Posts Tagged ‘Land-use change’

Overestimating biodiversity loss?

Thursday, June 2nd, 2011

Earlier this May, Fangliang He and Stephen Hubbell made headline news by publishing, in Nature, a study that demonstrates that usual estimates of species extinction rates are actually overestimates. Their argument is basically as follows:

Estimates of biodiversity loss from habitat loss are generally based on a relationship between the number of species in an area and that area’s surface. This relationship is known as the species-area curve. It is based on surveys that count species inside a survey area. The bigger the area, the more species there are. Of course, it makes sense to say that the bigger the area lost, the more species are lost.

What He and Hubbell explain is that in establishing the species – area curves, species are added to the count as they are encountered. The survey area necessary for a first encounter with a species is necessarily smaller than the area that encompasses 100% of that species (except in the trivial case of there being only one single individual of the species).

This larger area, which harbours 100% of the species, is the one which should be used for calculating species extinction from habitat loss. As a result, the species – area relationship gives less species going extinct for a given area of habitat loss… Makes sense doesn’t it?

The authors insist that their point does not mean that biodiversity is not being lost at an alarming rate. That also makes sense of course.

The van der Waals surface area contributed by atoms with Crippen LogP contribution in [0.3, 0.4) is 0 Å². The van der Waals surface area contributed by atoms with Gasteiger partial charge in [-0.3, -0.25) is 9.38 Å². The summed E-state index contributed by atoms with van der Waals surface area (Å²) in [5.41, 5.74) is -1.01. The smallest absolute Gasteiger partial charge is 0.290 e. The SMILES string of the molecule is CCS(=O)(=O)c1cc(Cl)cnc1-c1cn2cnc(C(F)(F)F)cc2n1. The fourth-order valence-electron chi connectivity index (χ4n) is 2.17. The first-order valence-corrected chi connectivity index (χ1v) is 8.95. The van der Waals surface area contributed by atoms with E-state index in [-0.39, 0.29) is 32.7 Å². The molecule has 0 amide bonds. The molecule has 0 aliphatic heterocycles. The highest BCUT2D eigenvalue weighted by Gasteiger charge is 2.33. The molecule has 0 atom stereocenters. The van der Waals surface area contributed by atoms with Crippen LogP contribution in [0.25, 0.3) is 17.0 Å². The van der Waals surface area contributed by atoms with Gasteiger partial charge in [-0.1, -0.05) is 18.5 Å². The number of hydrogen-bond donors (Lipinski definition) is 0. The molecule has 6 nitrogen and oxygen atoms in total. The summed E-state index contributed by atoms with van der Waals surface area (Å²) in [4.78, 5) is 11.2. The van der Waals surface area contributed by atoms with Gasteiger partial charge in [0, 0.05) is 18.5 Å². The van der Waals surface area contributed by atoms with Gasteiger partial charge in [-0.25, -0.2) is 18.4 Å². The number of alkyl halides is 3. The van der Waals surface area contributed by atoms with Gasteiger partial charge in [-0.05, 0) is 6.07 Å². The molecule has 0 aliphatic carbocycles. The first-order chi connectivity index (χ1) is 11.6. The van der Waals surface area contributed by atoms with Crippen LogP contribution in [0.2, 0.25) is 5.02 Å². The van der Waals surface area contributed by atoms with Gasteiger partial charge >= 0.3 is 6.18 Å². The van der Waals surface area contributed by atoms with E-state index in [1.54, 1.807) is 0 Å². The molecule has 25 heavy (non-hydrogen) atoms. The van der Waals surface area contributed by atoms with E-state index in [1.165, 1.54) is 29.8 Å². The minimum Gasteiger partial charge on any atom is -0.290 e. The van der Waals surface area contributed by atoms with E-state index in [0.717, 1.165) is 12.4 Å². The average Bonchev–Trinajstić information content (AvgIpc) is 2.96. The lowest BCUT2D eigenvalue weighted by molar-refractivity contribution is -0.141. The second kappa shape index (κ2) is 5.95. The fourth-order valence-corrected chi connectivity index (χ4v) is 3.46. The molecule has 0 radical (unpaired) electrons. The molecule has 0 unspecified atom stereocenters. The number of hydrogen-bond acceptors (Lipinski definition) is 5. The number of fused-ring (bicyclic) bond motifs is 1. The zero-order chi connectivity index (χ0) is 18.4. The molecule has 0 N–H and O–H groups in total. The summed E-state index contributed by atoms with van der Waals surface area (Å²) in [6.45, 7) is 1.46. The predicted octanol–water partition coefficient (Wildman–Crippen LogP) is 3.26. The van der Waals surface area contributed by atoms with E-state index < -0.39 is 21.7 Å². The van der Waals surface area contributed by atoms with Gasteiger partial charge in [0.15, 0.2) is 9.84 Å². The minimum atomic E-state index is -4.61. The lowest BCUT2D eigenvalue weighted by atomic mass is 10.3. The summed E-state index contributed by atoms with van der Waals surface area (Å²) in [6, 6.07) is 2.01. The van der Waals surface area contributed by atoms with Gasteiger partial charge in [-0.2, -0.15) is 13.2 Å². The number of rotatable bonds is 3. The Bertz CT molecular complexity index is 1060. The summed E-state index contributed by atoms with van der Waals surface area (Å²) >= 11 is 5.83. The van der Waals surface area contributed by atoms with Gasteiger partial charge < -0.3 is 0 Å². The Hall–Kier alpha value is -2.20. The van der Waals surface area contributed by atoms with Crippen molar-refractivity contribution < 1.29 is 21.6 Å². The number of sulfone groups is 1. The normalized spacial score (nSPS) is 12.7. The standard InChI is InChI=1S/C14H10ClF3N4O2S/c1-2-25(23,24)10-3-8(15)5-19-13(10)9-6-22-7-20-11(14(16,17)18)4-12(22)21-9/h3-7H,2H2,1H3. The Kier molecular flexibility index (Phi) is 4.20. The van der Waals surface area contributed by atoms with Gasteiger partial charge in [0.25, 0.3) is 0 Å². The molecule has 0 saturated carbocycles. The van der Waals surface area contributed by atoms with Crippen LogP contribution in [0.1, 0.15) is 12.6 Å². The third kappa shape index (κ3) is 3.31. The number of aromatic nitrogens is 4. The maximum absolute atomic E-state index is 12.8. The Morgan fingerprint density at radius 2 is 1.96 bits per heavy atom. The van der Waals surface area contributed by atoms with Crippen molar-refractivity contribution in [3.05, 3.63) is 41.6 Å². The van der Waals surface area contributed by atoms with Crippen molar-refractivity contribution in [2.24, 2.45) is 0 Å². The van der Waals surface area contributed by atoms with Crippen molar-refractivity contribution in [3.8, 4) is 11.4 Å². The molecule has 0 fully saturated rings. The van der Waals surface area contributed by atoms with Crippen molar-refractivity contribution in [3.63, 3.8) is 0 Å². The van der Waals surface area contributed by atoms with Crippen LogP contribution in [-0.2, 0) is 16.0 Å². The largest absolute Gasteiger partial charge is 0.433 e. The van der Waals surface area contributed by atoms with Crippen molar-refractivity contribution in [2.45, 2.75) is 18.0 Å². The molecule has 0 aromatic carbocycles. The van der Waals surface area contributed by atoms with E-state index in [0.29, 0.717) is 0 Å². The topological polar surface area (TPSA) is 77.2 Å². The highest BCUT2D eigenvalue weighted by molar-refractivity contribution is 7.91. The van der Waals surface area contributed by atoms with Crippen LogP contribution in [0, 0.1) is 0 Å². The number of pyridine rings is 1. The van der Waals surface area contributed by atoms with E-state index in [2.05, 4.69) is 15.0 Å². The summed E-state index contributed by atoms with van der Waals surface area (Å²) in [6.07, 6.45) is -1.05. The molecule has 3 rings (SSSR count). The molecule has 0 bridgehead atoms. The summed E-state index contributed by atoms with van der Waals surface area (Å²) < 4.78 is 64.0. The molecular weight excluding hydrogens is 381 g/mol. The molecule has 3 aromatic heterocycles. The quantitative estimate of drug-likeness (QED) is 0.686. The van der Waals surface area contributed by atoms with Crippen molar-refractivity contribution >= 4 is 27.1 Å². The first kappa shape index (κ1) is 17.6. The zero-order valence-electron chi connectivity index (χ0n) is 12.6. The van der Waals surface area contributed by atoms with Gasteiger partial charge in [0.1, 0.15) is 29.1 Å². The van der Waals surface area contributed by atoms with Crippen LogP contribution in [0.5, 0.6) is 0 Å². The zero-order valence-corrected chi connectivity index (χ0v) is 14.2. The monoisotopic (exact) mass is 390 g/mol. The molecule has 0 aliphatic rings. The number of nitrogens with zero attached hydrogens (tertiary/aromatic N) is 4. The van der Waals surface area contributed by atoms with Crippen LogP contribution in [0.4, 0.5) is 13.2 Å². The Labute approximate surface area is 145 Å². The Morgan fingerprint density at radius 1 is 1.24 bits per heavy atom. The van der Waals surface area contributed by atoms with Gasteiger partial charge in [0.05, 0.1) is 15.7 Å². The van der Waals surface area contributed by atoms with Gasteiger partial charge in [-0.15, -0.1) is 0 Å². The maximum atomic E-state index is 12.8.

Vulnerability, resilience and sustainability

Sunday, January 2nd, 2011

In an interesting review paper published in Global Environmental Change, Billie L. Turner outlines the separate trajectories of vulnerability and resilience research and argues that both could “join forces” and contribute to the wider goals of sustainability science. One of his main claims is that this can be done if both fields of enquiry explicitly address trade-offs in ecosystem services.

According to Billie Turner, vulnerability has mainly focused on the effects of abrupt, external changes, on human societies and communities. In doing so, it has generated a strong literature on human adaptation and adaptive capacity (one of the three pillars of vulnerability with exposure and sensitivity). Multiple ecosystem services, and their inherent trade-offs, are however rarely addressed.

On the contrary, while they also investigate the capacity of socio-ecological systems to self-organize and to learn and adapt, most studies of resilience have focused more strongly on the response of ecosystem-level properties to external shocks. In doing so, trade-offs between multiple ecosystem processes and functions are investigated but rarely linked to human well-fare (security, health, material well-being, social relations etc.).

Billie Turner tells us that because decision making actually compares alternatives in terms of human well-fare (in a broad sense), the multiple pathways between it and ecosystem properties – which operate at multiple spatial scales and with multiple underlying values – must be investigated. Trade-off analysis enables us to track such pathways.

Within sustainability science and assisted by researchers working at the interface of research-application and open to multiple explanatory perspectives, efforts have begun that point to improved integration of vulnerability and resilience research.

He concludes that both vulnerability and resilience research would usefully contribute to furthering our understanding of trade-offs between multiple ecosystem services in a manner conductive to decision-making and sustainability.